Twin terror raids in France and Belgium Thursday resulted in multiple arrests, including one Frenchman who was described as being in the "advanced stages" of a plot to attack the country.

However, Interior  Minister Bernard Cazeneuve said the man arrested in Argenteuil, on the northern outskirts of Paris, was not linked “at this stage” to recent attacks in Paris and Brussels.

This undated file photo provided by the Belgian Federal Police shows 26-year old Salah Abdeslam, who is wanted by police in connection with recent terror attacks in Paris. (AP/Belgian Federal Police)

He said the person was implicated at a “high level” in the alleged future plot but provided no details.

A 23-year-old resident of the neighborhood described seeing heavily masked and armed officers surround the entrance to an apartment building before entering and emerging with the suspect, his head covered in a scarf.

At the same time,  six people were reported arrested during anti-terror operations in the Brussels suburb of Schaerbeek, the same area where an ISIS flag and a bomb containing nails were found after attacks on the Brussels airport and subway.

Investigators could be seen carrying what appeared to be bags of evidence from at least one of the raid sites.

The raids came as Belgium lowered its terror threat level by one notch although authorities said the situation remained "grave" and another attack was "likely and possible."

In a related development, two law enforcement sources confirmed to Fox News that two brothers named as suicide bombers in the Brussels attacks earlier this week were listed in U.S. intel databases and known to the FBI.

One source said Belgian authorities had shared intelligence on the individuals with their foreign counterparts.

Earlier, the fugitive terrorist suspect who was captured in Brussels just days before a series of coordinated bombings ripped through the Belgian capital on Tuesday – and who claimed he knew nothing of that deadly plot – was reportedly planning a larger, Paris-style attack involving both mass shootings and suicide blasts.

Salah Abdeslam, the lone surviving suspect of the Nov. 13 Paris attacks, denied knowing about the Brussels attacks, which killed at least 31 and wounded at least 270, his lawyer said in court on Thursday. But Abdeslam, who was captured Friday following a four-month manhunt, was set to participate in what could have been an even deadlier massacre, according to Belgian broadcaster VRT.

The plot would reportedly have featured two units of terrorists, one group who would use Kalashnikov rifles to shoot civilians and a second that would blow themselves up in crowded areas. Abdeslam, Mohamed Belkaid, who was killed while shooting at police during a Brussels raid last week, and a third unidentified man were alleged to be the would-be shooters.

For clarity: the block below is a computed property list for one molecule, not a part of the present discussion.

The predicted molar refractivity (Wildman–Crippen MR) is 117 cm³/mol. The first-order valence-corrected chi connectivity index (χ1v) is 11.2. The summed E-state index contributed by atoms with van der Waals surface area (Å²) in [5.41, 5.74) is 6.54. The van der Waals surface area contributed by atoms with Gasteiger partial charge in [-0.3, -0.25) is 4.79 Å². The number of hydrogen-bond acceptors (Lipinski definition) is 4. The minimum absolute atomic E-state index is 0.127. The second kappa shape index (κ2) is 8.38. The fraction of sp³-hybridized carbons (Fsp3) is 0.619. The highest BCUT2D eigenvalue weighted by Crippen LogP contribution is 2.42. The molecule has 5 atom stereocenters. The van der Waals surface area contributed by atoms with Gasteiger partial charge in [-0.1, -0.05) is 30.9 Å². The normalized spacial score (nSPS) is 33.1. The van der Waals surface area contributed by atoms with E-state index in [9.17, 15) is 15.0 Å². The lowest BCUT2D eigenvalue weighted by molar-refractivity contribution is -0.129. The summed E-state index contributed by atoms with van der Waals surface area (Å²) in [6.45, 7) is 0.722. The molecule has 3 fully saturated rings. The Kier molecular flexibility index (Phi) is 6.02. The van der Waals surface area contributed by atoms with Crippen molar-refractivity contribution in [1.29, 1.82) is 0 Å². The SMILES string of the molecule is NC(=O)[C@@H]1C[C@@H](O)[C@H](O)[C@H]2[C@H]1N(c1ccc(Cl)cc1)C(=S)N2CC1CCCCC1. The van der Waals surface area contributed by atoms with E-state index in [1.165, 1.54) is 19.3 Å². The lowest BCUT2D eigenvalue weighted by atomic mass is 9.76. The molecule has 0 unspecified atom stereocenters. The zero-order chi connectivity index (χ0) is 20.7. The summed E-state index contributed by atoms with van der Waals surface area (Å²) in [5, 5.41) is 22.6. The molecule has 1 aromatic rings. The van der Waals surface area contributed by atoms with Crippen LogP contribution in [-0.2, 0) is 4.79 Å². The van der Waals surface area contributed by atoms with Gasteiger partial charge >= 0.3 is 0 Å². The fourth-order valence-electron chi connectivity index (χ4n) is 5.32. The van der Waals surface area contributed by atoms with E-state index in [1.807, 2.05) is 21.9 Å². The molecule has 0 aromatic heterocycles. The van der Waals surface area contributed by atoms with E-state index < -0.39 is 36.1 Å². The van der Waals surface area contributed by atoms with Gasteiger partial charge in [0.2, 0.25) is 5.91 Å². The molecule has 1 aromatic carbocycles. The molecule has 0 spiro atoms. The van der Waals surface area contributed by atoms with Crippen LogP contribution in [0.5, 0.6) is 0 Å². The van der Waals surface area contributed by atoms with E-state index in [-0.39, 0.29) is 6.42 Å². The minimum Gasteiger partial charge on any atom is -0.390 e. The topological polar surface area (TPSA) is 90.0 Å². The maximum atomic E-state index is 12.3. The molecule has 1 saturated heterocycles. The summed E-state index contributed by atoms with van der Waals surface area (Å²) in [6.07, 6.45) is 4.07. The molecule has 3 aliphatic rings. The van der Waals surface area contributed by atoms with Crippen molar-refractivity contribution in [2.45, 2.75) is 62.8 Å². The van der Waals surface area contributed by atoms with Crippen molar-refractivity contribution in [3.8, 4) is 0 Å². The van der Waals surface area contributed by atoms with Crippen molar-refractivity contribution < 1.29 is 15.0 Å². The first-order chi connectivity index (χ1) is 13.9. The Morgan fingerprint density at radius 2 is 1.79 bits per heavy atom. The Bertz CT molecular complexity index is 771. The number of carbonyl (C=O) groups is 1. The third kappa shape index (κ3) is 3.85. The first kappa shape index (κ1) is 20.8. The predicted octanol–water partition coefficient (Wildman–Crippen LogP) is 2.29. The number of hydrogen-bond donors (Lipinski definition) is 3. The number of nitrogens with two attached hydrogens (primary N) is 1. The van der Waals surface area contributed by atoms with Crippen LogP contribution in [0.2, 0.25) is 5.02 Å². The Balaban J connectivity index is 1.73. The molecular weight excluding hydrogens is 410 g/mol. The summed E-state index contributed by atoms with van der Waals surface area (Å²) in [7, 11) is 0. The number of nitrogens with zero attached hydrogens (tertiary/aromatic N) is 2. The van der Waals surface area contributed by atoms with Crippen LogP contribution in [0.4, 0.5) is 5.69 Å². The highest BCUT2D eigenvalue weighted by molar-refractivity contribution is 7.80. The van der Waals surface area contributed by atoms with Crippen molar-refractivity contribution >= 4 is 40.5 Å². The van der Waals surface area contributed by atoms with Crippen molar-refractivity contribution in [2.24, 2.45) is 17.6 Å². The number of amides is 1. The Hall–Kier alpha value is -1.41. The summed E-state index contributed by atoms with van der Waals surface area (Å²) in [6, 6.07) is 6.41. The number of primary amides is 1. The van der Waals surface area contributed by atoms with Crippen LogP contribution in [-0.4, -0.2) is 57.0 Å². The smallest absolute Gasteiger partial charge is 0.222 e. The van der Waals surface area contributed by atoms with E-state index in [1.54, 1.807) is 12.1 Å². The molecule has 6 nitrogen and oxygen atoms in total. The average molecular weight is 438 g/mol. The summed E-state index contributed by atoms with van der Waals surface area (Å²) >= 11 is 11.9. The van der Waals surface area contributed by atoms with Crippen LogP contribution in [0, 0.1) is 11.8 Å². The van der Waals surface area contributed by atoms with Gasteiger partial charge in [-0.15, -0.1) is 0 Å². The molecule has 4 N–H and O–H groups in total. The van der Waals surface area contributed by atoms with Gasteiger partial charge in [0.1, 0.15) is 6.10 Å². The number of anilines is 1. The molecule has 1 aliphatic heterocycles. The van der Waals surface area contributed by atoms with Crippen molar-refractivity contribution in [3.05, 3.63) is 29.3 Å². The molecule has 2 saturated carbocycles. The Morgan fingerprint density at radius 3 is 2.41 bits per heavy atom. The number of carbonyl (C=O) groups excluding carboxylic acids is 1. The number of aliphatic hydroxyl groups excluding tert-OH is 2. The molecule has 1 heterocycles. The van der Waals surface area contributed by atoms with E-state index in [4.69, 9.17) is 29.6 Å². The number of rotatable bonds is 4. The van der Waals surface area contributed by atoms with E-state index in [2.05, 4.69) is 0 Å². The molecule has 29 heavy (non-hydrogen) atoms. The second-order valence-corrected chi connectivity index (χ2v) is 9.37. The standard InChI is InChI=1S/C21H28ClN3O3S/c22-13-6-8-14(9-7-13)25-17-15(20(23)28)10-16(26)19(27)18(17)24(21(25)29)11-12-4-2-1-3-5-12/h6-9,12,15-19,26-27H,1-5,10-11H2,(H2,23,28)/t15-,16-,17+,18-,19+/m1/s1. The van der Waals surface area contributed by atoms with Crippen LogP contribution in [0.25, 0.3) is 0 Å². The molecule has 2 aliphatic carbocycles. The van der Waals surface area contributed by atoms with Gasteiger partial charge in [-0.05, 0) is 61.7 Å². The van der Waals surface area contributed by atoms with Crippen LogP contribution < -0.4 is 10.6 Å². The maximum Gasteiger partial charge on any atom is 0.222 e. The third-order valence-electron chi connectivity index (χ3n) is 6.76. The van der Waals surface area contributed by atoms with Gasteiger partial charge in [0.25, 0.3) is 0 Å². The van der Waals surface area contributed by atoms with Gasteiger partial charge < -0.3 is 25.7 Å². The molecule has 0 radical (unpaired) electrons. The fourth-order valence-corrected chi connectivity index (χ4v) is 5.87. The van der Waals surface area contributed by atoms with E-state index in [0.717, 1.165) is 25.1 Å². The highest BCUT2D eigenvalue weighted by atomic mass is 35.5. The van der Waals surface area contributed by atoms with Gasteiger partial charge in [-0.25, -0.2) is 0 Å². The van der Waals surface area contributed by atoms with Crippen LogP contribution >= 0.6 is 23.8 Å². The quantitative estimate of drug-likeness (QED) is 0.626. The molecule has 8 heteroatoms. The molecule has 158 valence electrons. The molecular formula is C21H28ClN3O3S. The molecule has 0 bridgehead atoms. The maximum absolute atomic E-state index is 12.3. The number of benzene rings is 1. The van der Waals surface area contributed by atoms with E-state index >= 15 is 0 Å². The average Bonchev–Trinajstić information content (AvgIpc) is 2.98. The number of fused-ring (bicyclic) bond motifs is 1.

That plan is highly reminiscent of the Paris terror attacks, which killed 130. During those attacks, three terrorists blew themselves up outside the Stade de France, while other attackers shot civilians before detonating explosive vests. In the most deadly instance, 89 people were killed after terrorists stormed the Bataclan concert hall during a performance by the American band The Eagles of Death Metal.

ISIS claimed credit for both the Paris and Brussels terror attacks.

Abdeslam is accused of being part of the Paris terror team, but is alleged to have abandoned his mission – and his suicide vest – and fled to Belgium, where he began cultivating a new terror cell.

But any plans Abdeslam had of participating in a second attack vanished when police captured him on Friday. It’s thought that Abdeslam’s arrest led the eventual Brussels attackers to speed up their attack plans, resulting in Tuesday’s carnage at Zaventem Airport and inside the Maelbeek metro station.

Officials have identified three of the attackers who carried out Tuesday’s bombings and believe two other possible accomplices – as yet unidentified – may be on the run.

Abdeslam’s lawyer, Sven Mary, said Abdeslam would not fight extradition to France, saying his client “wanted to explain himself in France.”

The mass shooting/bombing plot may have been just one of several abandoned plans considered by the Brussels cell.

Two of the brothers identified in Tuesday's attacks -- Ibrahim and Khalid El-Bakraoui -- allegedly planted a camera outside a Belgian nuclear official's house and spied on the man, according to multiple reports. Experts have speculated the men could have been seeking to try to procure materials to build a so-called "dirty bomb."

About 10 hours of footage was recovered by authorities in raids following the Paris attacks, leading to increased security around Belgium's Tihange and Doel nuclear plants.

Fox News' Matthew Dean and The Associated Press contributed to this story